Abu Dhabi’s New $125 Billion Sovereign Fund Is Taking Shapeby
Mubadala and IPIC are merging as emirate reins in spending
Analysts expect other entities to merge amid low oil prices
Abu Dhabi is close to finalizing the merger of two of its largest sovereign wealth funds -- Mubadala Development Co. PJSC and International Petroleum Investment Co. The combined entity, which will be known as Mubadala Investment Co., will become the fourteenth largest fund globally with about $125 billion of assets, according to the Sovereign Wealth Fund Institute.
The emirate, home to about 6 percent of the world’s proven oil reserves, is cutting spending and merging companies after oil prices slumped about 50 percent over the past two years. Consolidation is mainly taking place in the financial services industry, including the megamerger of the emirate’s two largest banks National Bank of Abu Dhabi PJSC and First Gulf Bank PJSC.
Although there are few details on how Mubadala Investment will operate, here’s what we do know:
1. Why are Mubadala and IPIC merging?
Cost is likely to be one of the considerations. Abu Dhabi is reining in spending as the decline in oil prices slows economic growth and plans to cut costs by combining the funds with common assets in areas such as energy, financial services and health care.
The emirate also wants to create "an industrial and investment powerhouse that has every intention to keep growing," according to Mubadala Chief Executive Officer Khaldoon Al Mubarak who will also be CEO and managing director of the combined company.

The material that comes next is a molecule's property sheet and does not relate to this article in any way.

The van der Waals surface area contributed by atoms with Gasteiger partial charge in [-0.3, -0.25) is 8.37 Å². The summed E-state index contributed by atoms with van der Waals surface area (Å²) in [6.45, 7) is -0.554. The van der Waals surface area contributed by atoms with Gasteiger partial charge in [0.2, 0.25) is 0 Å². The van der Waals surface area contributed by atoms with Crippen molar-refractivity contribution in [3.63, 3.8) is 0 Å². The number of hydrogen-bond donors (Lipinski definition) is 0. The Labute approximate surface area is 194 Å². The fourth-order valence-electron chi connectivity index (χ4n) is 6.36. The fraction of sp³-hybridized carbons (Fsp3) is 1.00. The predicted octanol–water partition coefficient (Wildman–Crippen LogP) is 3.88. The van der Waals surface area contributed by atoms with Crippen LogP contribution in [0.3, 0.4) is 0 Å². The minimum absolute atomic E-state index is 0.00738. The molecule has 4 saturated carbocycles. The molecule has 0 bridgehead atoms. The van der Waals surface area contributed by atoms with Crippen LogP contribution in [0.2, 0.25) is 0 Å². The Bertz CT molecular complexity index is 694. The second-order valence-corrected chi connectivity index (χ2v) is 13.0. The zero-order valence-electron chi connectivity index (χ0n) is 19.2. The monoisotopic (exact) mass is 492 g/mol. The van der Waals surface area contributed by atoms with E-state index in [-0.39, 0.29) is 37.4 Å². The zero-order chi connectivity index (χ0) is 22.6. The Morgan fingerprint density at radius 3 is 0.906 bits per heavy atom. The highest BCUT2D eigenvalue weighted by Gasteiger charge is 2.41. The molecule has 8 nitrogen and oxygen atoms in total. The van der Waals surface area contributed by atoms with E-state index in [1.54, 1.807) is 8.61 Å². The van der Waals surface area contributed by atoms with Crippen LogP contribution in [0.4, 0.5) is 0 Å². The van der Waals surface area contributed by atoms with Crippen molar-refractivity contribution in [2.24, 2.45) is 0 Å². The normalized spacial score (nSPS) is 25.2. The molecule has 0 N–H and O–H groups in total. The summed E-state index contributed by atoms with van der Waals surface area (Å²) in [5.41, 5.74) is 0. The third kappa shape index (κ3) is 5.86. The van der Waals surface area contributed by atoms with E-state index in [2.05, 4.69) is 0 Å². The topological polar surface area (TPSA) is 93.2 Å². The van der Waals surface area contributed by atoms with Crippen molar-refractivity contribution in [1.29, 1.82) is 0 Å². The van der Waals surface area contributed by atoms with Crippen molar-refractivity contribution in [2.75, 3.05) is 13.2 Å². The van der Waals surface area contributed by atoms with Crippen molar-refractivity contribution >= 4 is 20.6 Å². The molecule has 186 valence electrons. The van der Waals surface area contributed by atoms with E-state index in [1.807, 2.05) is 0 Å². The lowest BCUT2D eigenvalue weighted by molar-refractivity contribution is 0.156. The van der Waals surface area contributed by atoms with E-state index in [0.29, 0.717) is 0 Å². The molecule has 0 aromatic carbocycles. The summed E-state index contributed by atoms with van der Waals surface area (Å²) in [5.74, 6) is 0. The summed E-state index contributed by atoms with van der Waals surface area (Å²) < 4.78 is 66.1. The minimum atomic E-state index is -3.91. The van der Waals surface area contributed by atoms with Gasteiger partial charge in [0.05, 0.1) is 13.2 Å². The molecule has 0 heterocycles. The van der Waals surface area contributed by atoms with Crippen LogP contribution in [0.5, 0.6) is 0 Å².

The merger will create an entity which can become a "real global player," according to Rachel Pether, an adviser at the SWFI. "Bringing IPIC and Mubadala under common control creates cost savings, efficiencies and will allow the new streamlined entity to aggressively pursue growth opportunities." It also gives the new company more "balance sheet flexibility," she said.
2. Who will run the new company?
Mubadala CEO Mubarak will lead the new entity, while Mubadala Chairman Abu Dhabi Crown Prince Sheikh Mohamed Bin Zayed Al Nahyan will assume the same role in Mubadala Investment. The fact that the company will take on Mubadala’s name and many of its executives will lead the merged entity, is a sign that Mubadala will be the more dominant force.
IPIC Chairman Mansour bin Zayed Al Nahyan will act as vice chairman, while Energy Minister Suhail Al Mazrouei will be a board member of the merged company.
3. What assets will the new company have?
The combined entity will have about $125 billion of assets and $37 billion of debt. IPIC has stakes in about 18 companies encompassing oil and gas exploration and production, marketing, petrochemicals and power in places like Kazakhstan, Austria, Pakistan and Portugal.
Mubadala’s holdings are more far-reached and include investments in oil and gas, aerospace, semiconductors and real estate in about 20 countries globally. Some of its higher-profile holdings include stakes in semiconductor producer Globalfoundries Inc. and global private equity company Carlyle Group.
Energy represents potentially one of the biggest areas of overlap. The deal is set to create a global energy business with total assets greater than ConocoPhillips, combining production operations at Mubadala with IPIC’s focus on refining and distribution.
4. What will be the new entity’s investment strategy?